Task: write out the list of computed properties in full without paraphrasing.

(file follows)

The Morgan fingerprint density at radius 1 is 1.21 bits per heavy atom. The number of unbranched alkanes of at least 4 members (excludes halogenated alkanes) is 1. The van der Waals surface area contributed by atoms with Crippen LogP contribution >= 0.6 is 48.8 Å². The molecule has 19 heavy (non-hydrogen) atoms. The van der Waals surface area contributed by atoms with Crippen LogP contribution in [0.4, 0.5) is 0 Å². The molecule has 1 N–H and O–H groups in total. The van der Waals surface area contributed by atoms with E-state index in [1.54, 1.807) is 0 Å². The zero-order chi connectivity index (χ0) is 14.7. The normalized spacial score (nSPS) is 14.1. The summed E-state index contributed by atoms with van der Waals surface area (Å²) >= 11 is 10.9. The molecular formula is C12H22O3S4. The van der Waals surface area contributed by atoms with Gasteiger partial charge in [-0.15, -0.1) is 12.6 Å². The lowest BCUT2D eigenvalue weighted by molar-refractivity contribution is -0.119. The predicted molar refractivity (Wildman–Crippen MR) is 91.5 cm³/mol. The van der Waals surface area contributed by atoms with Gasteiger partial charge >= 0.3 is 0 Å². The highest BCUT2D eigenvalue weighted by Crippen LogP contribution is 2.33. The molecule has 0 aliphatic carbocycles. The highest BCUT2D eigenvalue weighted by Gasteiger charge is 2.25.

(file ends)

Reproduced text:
The Morgan fingerprint density at radius 1 is 1.21 bits per heavy atom. The number of unbranched alkanes of at least 4 members (excludes halogenated alkanes) is 1. The van der Waals surface area contributed by atoms with Crippen LogP contribution >= 0.6 is 48.8 Å². The molecule has 19 heavy (non-hydrogen) atoms. The van der Waals surface area contributed by atoms with Crippen LogP contribution in [0.4, 0.5) is 0 Å². The molecule has 1 N–H and O–H groups in total. The van der Waals surface area contributed by atoms with E-state index in [1.54, 1.807) is 0 Å². The zero-order chi connectivity index (χ0) is 14.7. The normalized spacial score (nSPS) is 14.1. The summed E-state index contributed by atoms with van der Waals surface area (Å²) >= 11 is 10.9. The molecular formula is C12H22O3S4. The van der Waals surface area contributed by atoms with Gasteiger partial charge in [-0.15, -0.1) is 12.6 Å². The lowest BCUT2D eigenvalue weighted by molar-refractivity contribution is -0.119. The predicted molar refractivity (Wildman–Crippen MR) is 91.5 cm³/mol. The van der Waals surface area contributed by atoms with Gasteiger partial charge >= 0.3 is 0 Å². The highest BCUT2D eigenvalue weighted by Crippen LogP contribution is 2.33. The molecule has 0 aliphatic carbocycles. The highest BCUT2D eigenvalue weighted by Gasteiger charge is 2.25.